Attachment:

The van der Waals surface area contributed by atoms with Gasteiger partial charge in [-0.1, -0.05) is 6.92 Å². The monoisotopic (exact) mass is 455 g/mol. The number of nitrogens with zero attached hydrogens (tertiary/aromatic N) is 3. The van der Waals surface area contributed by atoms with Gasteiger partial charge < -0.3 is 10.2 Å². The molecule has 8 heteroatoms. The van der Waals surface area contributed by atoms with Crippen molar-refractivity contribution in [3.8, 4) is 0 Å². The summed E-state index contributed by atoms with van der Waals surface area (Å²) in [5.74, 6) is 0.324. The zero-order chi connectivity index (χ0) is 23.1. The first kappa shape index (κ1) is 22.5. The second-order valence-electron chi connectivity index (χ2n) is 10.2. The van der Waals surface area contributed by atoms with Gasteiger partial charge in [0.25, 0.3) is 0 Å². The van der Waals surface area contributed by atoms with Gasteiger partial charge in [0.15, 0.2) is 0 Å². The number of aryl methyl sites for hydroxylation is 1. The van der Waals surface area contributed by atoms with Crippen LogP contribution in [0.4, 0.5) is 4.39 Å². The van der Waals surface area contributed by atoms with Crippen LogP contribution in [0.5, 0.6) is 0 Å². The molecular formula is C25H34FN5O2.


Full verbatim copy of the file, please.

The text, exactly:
The van der Waals surface area contributed by atoms with Gasteiger partial charge in [-0.1, -0.05) is 6.92 Å². The monoisotopic (exact) mass is 455 g/mol. The number of nitrogens with zero attached hydrogens (tertiary/aromatic N) is 3. The van der Waals surface area contributed by atoms with Gasteiger partial charge < -0.3 is 10.2 Å². The molecule has 8 heteroatoms. The van der Waals surface area contributed by atoms with Crippen molar-refractivity contribution in [3.8, 4) is 0 Å². The summed E-state index contributed by atoms with van der Waals surface area (Å²) in [5.74, 6) is 0.324. The zero-order chi connectivity index (χ0) is 23.1. The first kappa shape index (κ1) is 22.5. The second-order valence-electron chi connectivity index (χ2n) is 10.2. The van der Waals surface area contributed by atoms with Gasteiger partial charge in [0.25, 0.3) is 0 Å². The van der Waals surface area contributed by atoms with Gasteiger partial charge in [0.15, 0.2) is 0 Å². The number of aryl methyl sites for hydroxylation is 1. The van der Waals surface area contributed by atoms with Crippen LogP contribution in [0.4, 0.5) is 4.39 Å². The van der Waals surface area contributed by atoms with Crippen LogP contribution in [0.5, 0.6) is 0 Å². The molecular formula is C25H34FN5O2.